Before starting your project, you should make sure that you have everything that you need so you will not have to stop what you are doing to look for a tool. You should have a pair of safety goggles, gloves that permit hand dexterity, wire strippers, a red 14-gauge wire that comes equipped with eyelet terminals, a socket wrench, and a screwdriver. After you have gathered all of your tools, you can now start to begin installing your ammeter.
Step 2 – Disconnect the Battery
Having your materials in a place where all tools can be reached easily, you should then locate the battery terminal towards the positive side. The positive terminal is generally red and is indicated by a plus sign. Once you have located the terminal, you then need to take either your socket wrench or screwdriver and disconnect your positive terminal from the battery post. This will help you to ensure that you don’t shock yourself if any wires cross that are not supposed to.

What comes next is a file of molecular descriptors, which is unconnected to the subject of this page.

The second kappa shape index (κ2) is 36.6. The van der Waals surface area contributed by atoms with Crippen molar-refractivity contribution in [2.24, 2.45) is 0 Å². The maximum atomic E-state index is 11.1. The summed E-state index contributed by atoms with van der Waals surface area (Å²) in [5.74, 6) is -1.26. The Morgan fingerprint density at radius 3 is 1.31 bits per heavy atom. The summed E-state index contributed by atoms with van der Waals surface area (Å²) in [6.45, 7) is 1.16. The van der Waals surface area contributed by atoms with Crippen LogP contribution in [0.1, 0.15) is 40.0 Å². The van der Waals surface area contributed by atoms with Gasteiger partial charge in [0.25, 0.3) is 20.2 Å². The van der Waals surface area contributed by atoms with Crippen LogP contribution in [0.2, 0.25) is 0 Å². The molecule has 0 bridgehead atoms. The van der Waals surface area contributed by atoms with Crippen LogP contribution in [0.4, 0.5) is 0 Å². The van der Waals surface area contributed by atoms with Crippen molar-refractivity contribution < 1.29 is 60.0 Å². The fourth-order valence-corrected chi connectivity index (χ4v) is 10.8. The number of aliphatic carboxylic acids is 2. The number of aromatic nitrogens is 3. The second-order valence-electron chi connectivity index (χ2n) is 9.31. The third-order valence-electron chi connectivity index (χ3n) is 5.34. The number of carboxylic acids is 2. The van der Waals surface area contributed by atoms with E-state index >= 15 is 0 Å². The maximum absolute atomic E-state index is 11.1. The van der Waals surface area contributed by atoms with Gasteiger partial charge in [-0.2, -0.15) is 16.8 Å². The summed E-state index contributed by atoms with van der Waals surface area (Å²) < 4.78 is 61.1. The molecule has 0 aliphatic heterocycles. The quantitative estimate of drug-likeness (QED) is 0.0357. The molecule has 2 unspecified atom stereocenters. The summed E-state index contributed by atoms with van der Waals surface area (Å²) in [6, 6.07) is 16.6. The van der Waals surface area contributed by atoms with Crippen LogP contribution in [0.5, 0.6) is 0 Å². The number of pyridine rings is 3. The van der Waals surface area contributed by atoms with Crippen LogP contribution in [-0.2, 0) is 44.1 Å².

Step 3 – Connect the Wire
Once you have your positive terminal which are disconnected from the battery post, you will then connect one end of the red 14-gauge wire to the positive battery post. Ensure that the eyelet fits snug over the post and will make proper contact once the positive battery wire is reconnected. After connecting your red 14-gauge wire to your battery post, take the other end and connect it to your ammeter terminal. Remember to stay consistent with your connections as you don’t want your wires to cross. After you have connected both of the wires, you should hand tighten the nuts just in case you have to repeat any steps of the later on.
Step 4 – Connect the Ammeter to the Alternator